• 29
    When doing my A Level computing course we had a book, in the book the glossary contained two entries: Endless Loop - See 'Loop, Endless' ... Loop, Endless - See 'Endless Loop'
    – Piku
    Apr 19 '09 at 21:46
  • 10
    To understand recursion, see this comment. BAM!
    – Randolpho
    Apr 24 '09 at 19:37

This one was a living proof, in production code, of micro-management effects in our team:

// I am not responsible of this code.
// They made me write it, against my will.

... followed by less than optimal code, conceived by our beloved technical director, who was quite fond of forcing down both code and coding guidelines into developers' throats (*).

Of course, when the project leader searched for the cause of a bug, and found it was inside the "less than optimal code", he was less than amused...

(*) I am, of course, mentioning the Mighty VB King... If you want to assess the full magnitude of the power of the Mighty VB King, you can read the following SO post: What was the strangest coding standard rule that you were forced to follow? ...

  • 35
    Your comment in the other posts links back to this one, sending me into an infinite loop for all eternity! Jan 27 '09 at 3:29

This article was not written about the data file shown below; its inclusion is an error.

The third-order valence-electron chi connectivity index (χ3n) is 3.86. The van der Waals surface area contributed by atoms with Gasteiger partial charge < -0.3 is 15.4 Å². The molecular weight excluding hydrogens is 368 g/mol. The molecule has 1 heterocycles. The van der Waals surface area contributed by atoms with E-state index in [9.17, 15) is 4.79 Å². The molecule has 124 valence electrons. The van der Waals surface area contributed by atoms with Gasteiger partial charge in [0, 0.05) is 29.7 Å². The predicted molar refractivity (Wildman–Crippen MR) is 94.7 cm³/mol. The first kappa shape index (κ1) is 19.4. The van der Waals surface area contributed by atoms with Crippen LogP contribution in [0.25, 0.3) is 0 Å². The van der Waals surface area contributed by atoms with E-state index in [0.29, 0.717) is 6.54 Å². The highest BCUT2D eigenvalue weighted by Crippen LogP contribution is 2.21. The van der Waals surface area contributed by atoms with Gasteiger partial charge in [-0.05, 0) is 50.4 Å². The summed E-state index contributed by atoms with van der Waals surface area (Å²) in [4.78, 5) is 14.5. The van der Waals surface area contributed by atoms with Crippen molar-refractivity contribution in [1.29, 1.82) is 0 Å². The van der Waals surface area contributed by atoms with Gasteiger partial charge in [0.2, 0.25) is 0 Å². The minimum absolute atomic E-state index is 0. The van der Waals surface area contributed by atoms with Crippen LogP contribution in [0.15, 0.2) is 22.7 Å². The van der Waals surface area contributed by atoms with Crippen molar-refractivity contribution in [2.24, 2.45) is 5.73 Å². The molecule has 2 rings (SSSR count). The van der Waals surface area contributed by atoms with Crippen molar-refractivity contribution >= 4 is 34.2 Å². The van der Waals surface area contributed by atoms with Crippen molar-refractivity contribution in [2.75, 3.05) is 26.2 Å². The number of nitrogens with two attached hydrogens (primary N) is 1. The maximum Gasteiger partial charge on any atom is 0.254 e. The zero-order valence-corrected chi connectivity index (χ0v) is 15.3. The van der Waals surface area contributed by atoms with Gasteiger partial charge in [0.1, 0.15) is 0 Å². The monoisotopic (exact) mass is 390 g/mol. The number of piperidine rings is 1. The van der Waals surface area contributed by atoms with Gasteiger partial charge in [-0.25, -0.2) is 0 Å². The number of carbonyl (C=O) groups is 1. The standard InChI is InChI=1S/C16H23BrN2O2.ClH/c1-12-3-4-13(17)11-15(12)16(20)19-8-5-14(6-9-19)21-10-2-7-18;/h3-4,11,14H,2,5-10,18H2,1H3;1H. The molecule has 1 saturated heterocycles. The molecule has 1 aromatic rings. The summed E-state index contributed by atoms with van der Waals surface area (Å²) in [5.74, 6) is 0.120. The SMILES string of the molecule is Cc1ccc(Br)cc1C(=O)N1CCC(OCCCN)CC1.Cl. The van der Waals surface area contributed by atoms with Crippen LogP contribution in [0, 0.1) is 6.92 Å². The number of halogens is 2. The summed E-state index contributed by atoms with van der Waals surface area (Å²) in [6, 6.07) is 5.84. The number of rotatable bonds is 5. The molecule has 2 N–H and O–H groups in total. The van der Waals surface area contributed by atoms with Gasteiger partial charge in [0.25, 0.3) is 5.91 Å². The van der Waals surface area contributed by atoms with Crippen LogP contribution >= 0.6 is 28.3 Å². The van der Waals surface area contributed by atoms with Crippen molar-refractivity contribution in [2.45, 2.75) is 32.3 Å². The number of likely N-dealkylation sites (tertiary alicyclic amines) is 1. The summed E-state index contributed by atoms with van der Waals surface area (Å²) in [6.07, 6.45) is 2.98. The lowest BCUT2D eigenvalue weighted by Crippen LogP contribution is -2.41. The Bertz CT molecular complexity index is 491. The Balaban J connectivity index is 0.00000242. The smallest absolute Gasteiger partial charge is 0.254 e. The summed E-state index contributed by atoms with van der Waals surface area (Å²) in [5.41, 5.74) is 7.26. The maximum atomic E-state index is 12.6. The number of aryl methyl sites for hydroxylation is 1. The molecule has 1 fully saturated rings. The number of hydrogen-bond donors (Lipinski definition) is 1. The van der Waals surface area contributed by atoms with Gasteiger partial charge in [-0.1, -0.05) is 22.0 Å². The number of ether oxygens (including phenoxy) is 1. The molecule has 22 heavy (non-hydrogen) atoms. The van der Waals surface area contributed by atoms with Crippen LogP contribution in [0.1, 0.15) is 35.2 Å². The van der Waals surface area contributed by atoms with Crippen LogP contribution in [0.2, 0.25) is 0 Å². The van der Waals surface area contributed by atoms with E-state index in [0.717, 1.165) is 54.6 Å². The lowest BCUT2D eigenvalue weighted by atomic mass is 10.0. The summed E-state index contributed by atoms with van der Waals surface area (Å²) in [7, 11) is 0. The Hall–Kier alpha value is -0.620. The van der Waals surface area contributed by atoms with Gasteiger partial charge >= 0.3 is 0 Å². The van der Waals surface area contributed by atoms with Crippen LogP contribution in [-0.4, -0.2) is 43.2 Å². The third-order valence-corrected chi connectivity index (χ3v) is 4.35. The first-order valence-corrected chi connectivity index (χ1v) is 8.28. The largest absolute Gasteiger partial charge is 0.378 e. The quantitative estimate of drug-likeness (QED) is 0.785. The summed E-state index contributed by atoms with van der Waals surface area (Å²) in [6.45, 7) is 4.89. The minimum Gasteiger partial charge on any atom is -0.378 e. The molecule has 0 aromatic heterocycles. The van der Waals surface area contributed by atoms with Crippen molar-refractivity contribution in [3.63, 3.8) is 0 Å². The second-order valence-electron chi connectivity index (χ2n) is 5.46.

• To understand recursion..... >: ) Mar 5 '09 at 19:22
  • Absolutely wonderful, just imagine the plight the developer was under
    – Prabhu R
    Jul 21 '09 at 11:09
  • 27
    @Outlaw: This is why I always open new links in separate tabs. Eventually I will get out of it, as my browser will crash.
    – T.E.D.
    Sep 17 '09 at 16:12
  • A less obvious "Coactum feci" has saved many a soul.
    – relet
    Sep 16 '10 at 17:44

I went through a sleep-deprived coding run and started only writing comments that were quotes from Fight Club.

Still trawling through the code years later I find a comment that makes me laugh. Most of them just random thoughts. I did however keep my comments to lines ratio pretty good!

// This shouldn't happen. The only way this can happen is if the
// <code>JFileChooser</code> has returned a <code>File</code> that doesn't exist
// on the system. If this happens we can't recover, and there is more than likely
// a rip in the space time continuum that the user is too distracted by to notice
// anything else.

   * This method leverages collective synergy to drive "outside of the box"
   * thinking and formulate key objectives into a win-win game plan with a